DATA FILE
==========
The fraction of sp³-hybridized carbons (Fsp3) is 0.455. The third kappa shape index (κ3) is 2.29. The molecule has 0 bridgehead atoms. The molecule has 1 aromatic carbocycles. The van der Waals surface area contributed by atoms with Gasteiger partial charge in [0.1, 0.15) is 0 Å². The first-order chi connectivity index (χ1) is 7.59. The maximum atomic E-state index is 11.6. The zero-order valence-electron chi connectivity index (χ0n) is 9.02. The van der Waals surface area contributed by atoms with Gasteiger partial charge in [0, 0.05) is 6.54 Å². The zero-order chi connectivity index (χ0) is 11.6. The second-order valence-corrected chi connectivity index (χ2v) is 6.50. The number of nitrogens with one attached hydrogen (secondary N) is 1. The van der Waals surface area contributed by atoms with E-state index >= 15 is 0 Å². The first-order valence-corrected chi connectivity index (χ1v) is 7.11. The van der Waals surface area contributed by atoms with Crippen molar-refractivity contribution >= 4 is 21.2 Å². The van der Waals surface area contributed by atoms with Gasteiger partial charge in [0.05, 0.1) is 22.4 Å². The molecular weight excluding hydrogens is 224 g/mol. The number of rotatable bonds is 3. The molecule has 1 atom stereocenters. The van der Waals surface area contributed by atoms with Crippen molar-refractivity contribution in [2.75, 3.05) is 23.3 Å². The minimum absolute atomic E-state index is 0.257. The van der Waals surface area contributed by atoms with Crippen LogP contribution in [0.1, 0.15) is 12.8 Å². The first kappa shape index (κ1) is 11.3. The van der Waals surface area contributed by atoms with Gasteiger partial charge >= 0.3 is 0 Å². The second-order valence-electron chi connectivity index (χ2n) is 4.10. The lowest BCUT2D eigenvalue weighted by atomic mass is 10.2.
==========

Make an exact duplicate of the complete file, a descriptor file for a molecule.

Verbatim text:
The fraction of sp³-hybridized carbons (Fsp3) is 0.455. The third kappa shape index (κ3) is 2.29. The molecule has 0 bridgehead atoms. The molecule has 1 aromatic carbocycles. The van der Waals surface area contributed by atoms with Gasteiger partial charge in [0.1, 0.15) is 0 Å². The first-order chi connectivity index (χ1) is 7.59. The maximum atomic E-state index is 11.6. The zero-order valence-electron chi connectivity index (χ0n) is 9.02. The van der Waals surface area contributed by atoms with Gasteiger partial charge in [0, 0.05) is 6.54 Å². The zero-order chi connectivity index (χ0) is 11.6. The second-order valence-corrected chi connectivity index (χ2v) is 6.50. The number of nitrogens with one attached hydrogen (secondary N) is 1. The van der Waals surface area contributed by atoms with E-state index >= 15 is 0 Å². The first-order valence-corrected chi connectivity index (χ1v) is 7.11. The van der Waals surface area contributed by atoms with Crippen molar-refractivity contribution >= 4 is 21.2 Å². The van der Waals surface area contributed by atoms with Gasteiger partial charge in [0.05, 0.1) is 22.4 Å². The molecular weight excluding hydrogens is 224 g/mol. The number of rotatable bonds is 3. The molecule has 1 atom stereocenters. The van der Waals surface area contributed by atoms with Crippen molar-refractivity contribution in [2.75, 3.05) is 23.3 Å². The minimum absolute atomic E-state index is 0.257. The van der Waals surface area contributed by atoms with Crippen LogP contribution in [0.1, 0.15) is 12.8 Å². The first kappa shape index (κ1) is 11.3. The van der Waals surface area contributed by atoms with Gasteiger partial charge >= 0.3 is 0 Å². The second-order valence-electron chi connectivity index (χ2n) is 4.10. The lowest BCUT2D eigenvalue weighted by atomic mass is 10.2.